Being an investigative journalist and a photojournalist has always been my passion as a student of Mass Communication at the University of Maiduguri. This passion led me to volunteer in several media organisations in and outside of Borno state.
One of such organisations is the Centre for Journalism Innovation and Development (CJID), where I was privileged to serve as an observer in the recently concluded Nigeria general elections and the 18 March gubernatorial election.
After participating in a two-day pre-election training organised by the Centre on 21 and 22 February 2023, I was deployed to observe the polls in the Borno North Senatorial District.
Highlights from observing the presidential and House of Representatives elections
By 3 pm on Friday, 24 February, I embarked on a six-hour journey from Maiduguri to Monguno, the collation centre of Borno North and temporary election ground of some Registration Areas in the Marte and Kukawa Local Governments. The trip started after being delayed for hours to receive my media tag from Abuja.
A few kilometres into the journey, we were behind the convoy of vehicles transporting the Independent National Electoral Commission (INEC) officials and election materials deployed to Marte and Nganzai Local Government Areas. At about 6 pm, we arrived the entrance of Gajiram, the headquarters of the Nganzai Local Government. We, however, were denied entry by the military because curfew starts at 5 pm in that area.
After about three hours of negotiations between the security operatives attached to the INEC convoy and the military, we were granted entry into the town with clear instructions to sleep over and set out to Monguno by morning due to the insecurity.
By 9 am on election day, we arrived in Monguno with military escorts. I commenced my observation at Monguno polling unit 1 because it was the closest to the park.
I observed military patrol vehicles with armed personnel at the entrance and other strategic locations outside the polling units. The electorate peacefully exercised their franchise in the local government’s polling units.
By 12:17 pm, I left the Monguno local government for the Marte local government. Like Monguno, armed military personnel with patrol vehicles were at Marte’s entrance and strategic locations. Likewise, electorates peacefully cast their votes while some hung around to observe the process after casting their votes.
By 1 pm, I left for FGGC local government, where I also observed the presence of the military like in the previous local governments. Voting was ongoing peacefully, and after taking some notes and pictures, I left for Monguno’s polling unit 2, located at the Traditional Rulers Building Complex. There was also a heavy military presence, and I stayed there till voting ended at about 2:30 pm.
Soon after, I went to the collation centre to observe the collation of results, where I remained until Sunday, 26 February. I returned to Maiduguri the next day after the CJID discharged observers from the field.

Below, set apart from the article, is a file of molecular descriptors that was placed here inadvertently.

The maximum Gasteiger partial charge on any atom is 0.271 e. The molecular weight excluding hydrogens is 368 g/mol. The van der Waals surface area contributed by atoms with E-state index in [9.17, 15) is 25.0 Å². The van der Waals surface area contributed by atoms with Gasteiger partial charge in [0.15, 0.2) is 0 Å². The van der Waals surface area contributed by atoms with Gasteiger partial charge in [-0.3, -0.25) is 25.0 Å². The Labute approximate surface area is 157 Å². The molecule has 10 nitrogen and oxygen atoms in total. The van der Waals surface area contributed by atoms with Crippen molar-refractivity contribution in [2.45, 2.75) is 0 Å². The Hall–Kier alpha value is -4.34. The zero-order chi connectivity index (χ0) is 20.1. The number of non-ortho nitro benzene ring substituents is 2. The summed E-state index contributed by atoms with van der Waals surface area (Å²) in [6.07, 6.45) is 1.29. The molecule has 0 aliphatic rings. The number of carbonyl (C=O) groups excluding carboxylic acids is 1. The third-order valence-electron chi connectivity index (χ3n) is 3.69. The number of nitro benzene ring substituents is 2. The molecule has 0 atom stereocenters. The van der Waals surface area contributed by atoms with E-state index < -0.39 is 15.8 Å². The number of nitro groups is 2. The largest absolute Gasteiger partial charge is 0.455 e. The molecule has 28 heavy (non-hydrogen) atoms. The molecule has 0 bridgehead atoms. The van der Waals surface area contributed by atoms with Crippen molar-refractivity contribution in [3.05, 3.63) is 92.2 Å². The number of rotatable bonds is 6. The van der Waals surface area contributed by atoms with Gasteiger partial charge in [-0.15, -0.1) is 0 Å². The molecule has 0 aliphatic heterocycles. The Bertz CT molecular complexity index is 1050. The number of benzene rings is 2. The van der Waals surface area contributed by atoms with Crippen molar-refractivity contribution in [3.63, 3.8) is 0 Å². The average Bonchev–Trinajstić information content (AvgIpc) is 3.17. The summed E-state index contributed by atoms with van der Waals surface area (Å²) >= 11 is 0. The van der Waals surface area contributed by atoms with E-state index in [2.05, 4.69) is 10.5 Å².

My gubernatorial observation activities
Like in the presidential election, I observed the gubernatorial election in Borno North. On 17 March, I left Maiduguri for Monguno by 1 pm and arrived by 6 pm. After securing accommodation, I headed to the temporary lodge for INEC officials at the Marte local government to observe the situation. I met them heartily chatting and eating. I also went to other INEC lodgings in Kukawa and Monguno local government areas, and they were equally in high spirits.
Afterwards, I went to the district collation centre, where I noticed election materials being distributed to some of Monguno’s election officials. I took some pictures and notes and left.
I also surveyed some other areas in town before 9 pm. I noticed that many Internally Displaced Persons (IDPs) had arrived from Maiduguri to vote in the next day’s elections.
By 7 am on election day, I left my lodge for Monguno Polling Center 1. Like in the presidential election, there was a military presence at all the polling units I visited, and voting started early.
Harassed by security operatives
At about 11 am, while trying to take pictures of the happenings at Kekeno, Ward 5 of Kukawa local government, I was arrested by a police officer attached to the polling unit and taken to the Divisional Police Officer (DPO) for questioning.
Due to a lack of suitable network connectivity, I could not reach the CJID to prove my identity. The police officers seized my phone, identity card and notebook and tagged me as a criminal. After almost two hours and a series of questioning, the Election Officer (EO) of the Kukawa local government scanned my tag and sent it via WhatsApp to the INEC headquarters in Maiduguri for verification. The Head of Publicity confirmed my identity as an election observer, and I was freed. I left the Kukawa local government to Monguno PC 2 to continue my observation.
There also, I was detained by the military for trying to take pictures of voters coming out of the polling unit after casting their votes. After proving my identity, I was made to delete some of the images I had taken before being freed.
The major challenge I faced while observing the Monguno local government was the need for better internet connectivity to send my reports on time.
An important lesson I learnt is that it is essential to present oneself to authorities for recognition before commencing any place of assignment. My lack of introduction to the DPO, the Electoral Officer of Kukawa and the Head of the military patrol team at Monguno polling centre 2 warranted my harassment and obstruction of my duties.
The Independent National Electoral Commission (INEC) must also orientate security personnel about who election observers are and their essential roles in elections.
DISCLAIMER: This story has been published on Campus Reporter with minimal editing to preserve the original voice of the author.
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